Amelia Jones talks to Connie Butler about the upcoming exhibition ‘WACK!, Art and the Feminist Revolution’
Amelia Jones talks to Connie Butler about the upcoming exhibition ‘WACK!, Art and the Feminist Revolution’
How do the feminist artistic practices of the 1960s and 1970s impact on our supposedly post-feminist present, a period in which women artists are woefully under-represented in gallery and museum exhibitions? This month, LA MOCA’s exhibition ‘WACK! Art and the Feminist Revolution’ opens a debate about the complex historical legacy of Feminism. Amelia Jones talked with the show’s curator, Connie Butler.
Amelia Jones: Probably the most burning question on everyone’s mind is: why did you decide to organize a show on Feminism at this particular moment in time?
Connie Butler: The question of timing with regard to exhibitions is a really interesting and important one. I’ve certainly done projects in the past that have been completely mis-timed, had no audience and no critical reception, but the idea for this show was hatched as far back as the early 1990s. The Women’s Action Coalition was formed here in New York in 1992 and there was a lot of protesting in the art community against a range of issues – the downtown annex of the Guggenheim Museum, for instance, which had opened that year with very few women artists represented. I also found myself working with a number of artists who were looking back to the feminist initiatives of the 1970s, and directly referring to it in their work, apparently without any real knowledge or understanding of the moment or the work. There was subsequently a lot of talk in the mid-1990s about a big show happening. At one point, Laura Cottingham shopped around a proposal that never came to fruition. But there were a number of exhibitions that took on pieces of feminist history. There was your own ‘Sexual Politics’ at the Hammer Museum in Los Angeles, Lynn Zelevansky’s ‘Sense and Sensibility: Women Artists and Minimalism in the Nineties’ at The Museum of Modern Art, New York, ‘Inside the Visible’ organized by Catherine de Zegher at the ICA in Boston and Marcia Tucker’s ‘Bad Girls’ exhibition at the New Museum, New York, which in some ways was the answer to the need for a feminist exhibition, but was also problematic in its own way. All of those shows took place between 1994 and 1996 – it’s amazing when you look back at it.
AJ: Is the title of your exhibition, ‘WACK! Art and the Feminist Revolution’, meant to be a reference to the Women’s Action Coalition?
CB: It has several reference points. Naturally, it alludes to the formation of the Coalition and to the start of that generation of artists mining feminist history. It’s a very personal reference to what I perceive as this full-circle moment. Perhaps more importantly, however, it references the acronyms of a lot of activist groups from the late 1960s and early 1970s – The Art Workers Coalition, Women artists in Revolution, Women’s International Terrorist Conspiracy from Hell (WITCH) and others – that were undertaking cultural work relating to a range of issues, including women’s issues. I wanted that kind of social grounding in the title. Lastly I wanted something very heavy hitting; something vaguely sexual. And ‘WACK!’ achieves all those things – I hope!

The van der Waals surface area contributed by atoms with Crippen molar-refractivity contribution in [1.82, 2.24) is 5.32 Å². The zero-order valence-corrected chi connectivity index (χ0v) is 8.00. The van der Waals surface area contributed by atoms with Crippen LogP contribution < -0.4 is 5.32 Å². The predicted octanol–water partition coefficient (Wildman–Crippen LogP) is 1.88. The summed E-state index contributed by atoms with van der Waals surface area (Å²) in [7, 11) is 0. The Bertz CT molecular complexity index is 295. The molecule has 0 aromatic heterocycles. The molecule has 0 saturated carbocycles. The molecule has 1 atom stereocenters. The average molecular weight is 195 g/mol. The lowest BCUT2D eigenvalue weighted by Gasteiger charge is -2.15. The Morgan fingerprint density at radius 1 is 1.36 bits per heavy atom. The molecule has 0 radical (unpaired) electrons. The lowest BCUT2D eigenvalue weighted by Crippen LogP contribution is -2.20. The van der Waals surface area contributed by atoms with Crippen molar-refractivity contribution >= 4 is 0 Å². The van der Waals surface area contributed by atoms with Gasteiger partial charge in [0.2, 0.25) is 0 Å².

AJ: Do you intend the show to be purely historical, or do you plan to include some younger generation artists? What’s the logic for the chronology?
CB: This is a show that focuses on artists who emerged or who made feminist work during the 1970s, so I’m not including any younger artists. It begins in 1965 in order to include a small number of early works that I felt were extremely important – Yoko Ono’s Cut Piece (1965), for example – by influential figures whose ideas were later taken up by feminist artists. The bulk of the show is from the 1970s, however, with works by artists who reached maturity at that time. I also included pieces by a few much older artists who made specifically feminist work in the 1970s: Alice Neel’s portraits of Linda Nochlin and other figures from the movement, and a number of Louise Bourgeois’ installation and performance works.
AJ: I’m curious about the way in which – from a Foucauldian stance – the discourse around Feminism defines what it is in history. There was a notable emergence of Feminism in Britain and the US in the late 1960s – in terms of art criticism, art history and art practice – which carried on through the 1970s. Then there was a strange lull in the 1980s, when artists like Barbara Kruger and Cindy Sherman were doing work that, in my opinion, can’t be viewed outside Feminism, although many people have tried. Then there was the rise of post-Feminism and the discourse about it all being over. And then you had people like myself emerging in the 1990s who felt dissatisfied with that conclusion and who began to look back to the 1970s. All these shifts had an influence on art schools, on art history pedagogy, on curating and so on. What impact do you think your show will have on Feminism, and on ventures such as the Elizabeth A. Sackler Center for Feminist Art in Brooklyn, which is set to open this spring? The question I’m trying to get at is whether you think ‘WACK!’ is simply going to post a moratorium on Feminism. Is the problem with doing such an ambitious retrospective that it has the air of seeming definitive; the air of closing the book on the topic?